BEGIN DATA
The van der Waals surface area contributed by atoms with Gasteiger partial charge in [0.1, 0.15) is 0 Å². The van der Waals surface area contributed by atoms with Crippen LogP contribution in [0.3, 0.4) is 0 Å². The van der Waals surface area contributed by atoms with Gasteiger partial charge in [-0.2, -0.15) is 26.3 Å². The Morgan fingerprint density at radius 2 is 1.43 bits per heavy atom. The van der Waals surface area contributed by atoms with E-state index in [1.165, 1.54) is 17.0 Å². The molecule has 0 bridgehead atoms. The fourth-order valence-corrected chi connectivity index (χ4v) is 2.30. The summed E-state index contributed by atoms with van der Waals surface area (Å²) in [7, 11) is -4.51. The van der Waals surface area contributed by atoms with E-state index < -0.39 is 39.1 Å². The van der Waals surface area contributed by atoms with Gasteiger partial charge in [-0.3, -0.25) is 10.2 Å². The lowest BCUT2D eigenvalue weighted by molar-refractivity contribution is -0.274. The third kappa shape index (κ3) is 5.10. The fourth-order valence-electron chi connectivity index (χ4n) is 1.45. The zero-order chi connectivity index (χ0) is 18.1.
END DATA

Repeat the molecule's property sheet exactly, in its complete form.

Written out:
The van der Waals surface area contributed by atoms with Gasteiger partial charge in [0.1, 0.15) is 0 Å². The van der Waals surface area contributed by atoms with Crippen LogP contribution in [0.3, 0.4) is 0 Å². The van der Waals surface area contributed by atoms with Gasteiger partial charge in [-0.2, -0.15) is 26.3 Å². The Morgan fingerprint density at radius 2 is 1.43 bits per heavy atom. The van der Waals surface area contributed by atoms with E-state index in [1.165, 1.54) is 17.0 Å². The molecule has 0 bridgehead atoms. The fourth-order valence-corrected chi connectivity index (χ4v) is 2.30. The summed E-state index contributed by atoms with van der Waals surface area (Å²) in [7, 11) is -4.51. The van der Waals surface area contributed by atoms with E-state index < -0.39 is 39.1 Å². The van der Waals surface area contributed by atoms with Gasteiger partial charge in [-0.3, -0.25) is 10.2 Å². The lowest BCUT2D eigenvalue weighted by molar-refractivity contribution is -0.274. The third kappa shape index (κ3) is 5.10. The fourth-order valence-electron chi connectivity index (χ4n) is 1.45. The zero-order chi connectivity index (χ0) is 18.1.